Standing With Stones is a fantastic documentary on the megaliths of Great Britain and Ireland, filmed over the course of a two year tour of the monuments by film-maker Michael Bott and presenter Rupert Soskin. I’ve mentioned (and recommended) it a number of times here on TDG as a worthwhile DVD or file download to purchase, but it has now been made available online absolutely free, so you have no reason not to watch this most excellent doco now.
If you’re in a hurry to watch the entire thing, head to the Vimeo album that Michael Bott has put together. Otherwise, I’ll be seralising it here on TDG by posting two of the ‘regional’ instalments each week for a more relaxed digestion of this wonderful subject area. Today I’ve posted the first two instalments: at the top of this post is “Part 1: The West Country and Dartmoor”, and at the bottom of the post is “Part 2: Southern England” (which of course features many of the most well-known sites, including Stonehenge, Silbury Hill, Avebury and the Uffington White Horse).
If you watch and enjoy the film, make sure you do the right thing by heading to the Standing With Stones website and donating a dollar or ten to the film-makers – I’m sure you’ll agree its richly deserved, and we should be encouraging and helping to fund more features like this one by open-minded, independent people. They’re still to recover production costs from two years of filming, so if you can spare the change DO IT! A heads-up though – use the PayPal button under the ‘Free to View’ heading on the right of the page, as the other one seems to be wrongly linked.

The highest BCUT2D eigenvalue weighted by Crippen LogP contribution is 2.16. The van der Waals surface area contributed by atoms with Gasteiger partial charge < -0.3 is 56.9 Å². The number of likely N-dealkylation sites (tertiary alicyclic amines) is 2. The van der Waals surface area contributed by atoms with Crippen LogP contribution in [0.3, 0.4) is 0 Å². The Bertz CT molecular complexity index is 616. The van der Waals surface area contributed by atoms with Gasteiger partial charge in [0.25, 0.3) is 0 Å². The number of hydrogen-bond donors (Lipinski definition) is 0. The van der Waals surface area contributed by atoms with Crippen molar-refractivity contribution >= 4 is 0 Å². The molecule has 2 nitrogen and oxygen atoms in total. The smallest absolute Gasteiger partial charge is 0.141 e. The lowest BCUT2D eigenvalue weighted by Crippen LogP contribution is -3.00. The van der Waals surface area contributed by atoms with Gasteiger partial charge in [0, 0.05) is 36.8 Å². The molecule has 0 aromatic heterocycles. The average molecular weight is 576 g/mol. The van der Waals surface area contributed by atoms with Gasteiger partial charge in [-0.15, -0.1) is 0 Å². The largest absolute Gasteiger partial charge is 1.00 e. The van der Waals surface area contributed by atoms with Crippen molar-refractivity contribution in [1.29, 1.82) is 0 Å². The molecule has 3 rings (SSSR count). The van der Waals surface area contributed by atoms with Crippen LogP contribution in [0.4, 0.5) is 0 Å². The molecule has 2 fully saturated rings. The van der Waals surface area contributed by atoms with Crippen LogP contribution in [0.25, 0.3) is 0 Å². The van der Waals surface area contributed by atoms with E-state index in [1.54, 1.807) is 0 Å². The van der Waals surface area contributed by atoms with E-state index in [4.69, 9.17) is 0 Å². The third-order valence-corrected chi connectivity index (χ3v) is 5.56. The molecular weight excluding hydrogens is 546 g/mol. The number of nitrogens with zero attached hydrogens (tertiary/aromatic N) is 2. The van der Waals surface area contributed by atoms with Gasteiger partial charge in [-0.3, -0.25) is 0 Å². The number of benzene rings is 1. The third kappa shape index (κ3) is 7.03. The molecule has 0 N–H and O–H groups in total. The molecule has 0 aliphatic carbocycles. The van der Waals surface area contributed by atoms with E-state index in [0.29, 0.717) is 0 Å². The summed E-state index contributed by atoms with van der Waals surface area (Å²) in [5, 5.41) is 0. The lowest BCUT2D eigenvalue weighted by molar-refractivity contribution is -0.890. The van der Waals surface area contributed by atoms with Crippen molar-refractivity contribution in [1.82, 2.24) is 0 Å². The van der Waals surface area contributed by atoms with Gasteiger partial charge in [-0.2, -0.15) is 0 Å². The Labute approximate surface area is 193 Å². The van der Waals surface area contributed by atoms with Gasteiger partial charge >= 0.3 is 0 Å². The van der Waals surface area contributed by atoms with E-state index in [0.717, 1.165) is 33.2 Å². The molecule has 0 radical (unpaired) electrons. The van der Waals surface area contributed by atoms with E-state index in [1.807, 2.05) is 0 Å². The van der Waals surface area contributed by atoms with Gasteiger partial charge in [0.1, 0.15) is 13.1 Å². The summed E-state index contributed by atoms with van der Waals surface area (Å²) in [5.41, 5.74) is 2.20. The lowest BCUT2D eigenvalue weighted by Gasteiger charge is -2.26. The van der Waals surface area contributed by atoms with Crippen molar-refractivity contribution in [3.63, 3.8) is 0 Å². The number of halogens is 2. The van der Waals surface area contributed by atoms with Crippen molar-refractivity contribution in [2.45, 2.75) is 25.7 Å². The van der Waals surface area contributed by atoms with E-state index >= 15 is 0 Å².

Produced and directed by documentary film-maker Michael Bott and presented by naturalist and explorer Rupert Soskin, it is a first-hand account from Rupert of a journey taken through the British Isles and Ireland, starting at the tip of Cornwall and ending on the Scottish Isles, visiting over 100 Neolithic and Bronze age monuments en route.
Beautiful to look at (the British Isles have seldom looked this good) and managing (we think) to be both enlightening and entertaining, the film explores the diversity and wonder of these extraordinary enigmatic structures. It also looks at some of the theories and nonsenses which attach to them.
The entire project was conceived and realised (as in filmed, edited, music specially composed and CGI graphics created) entirely by just us two guys with a camera, a camper van, two very understanding wives – and a passion for stones. But though we may have had a boys own adventure, we believe we’ve also produced a superb broadcast quality movie. Rupert has a deep knowledge of his subject, but also a refreshingly open-minded attitude to the who, the how and especially the why of the stones’ construction.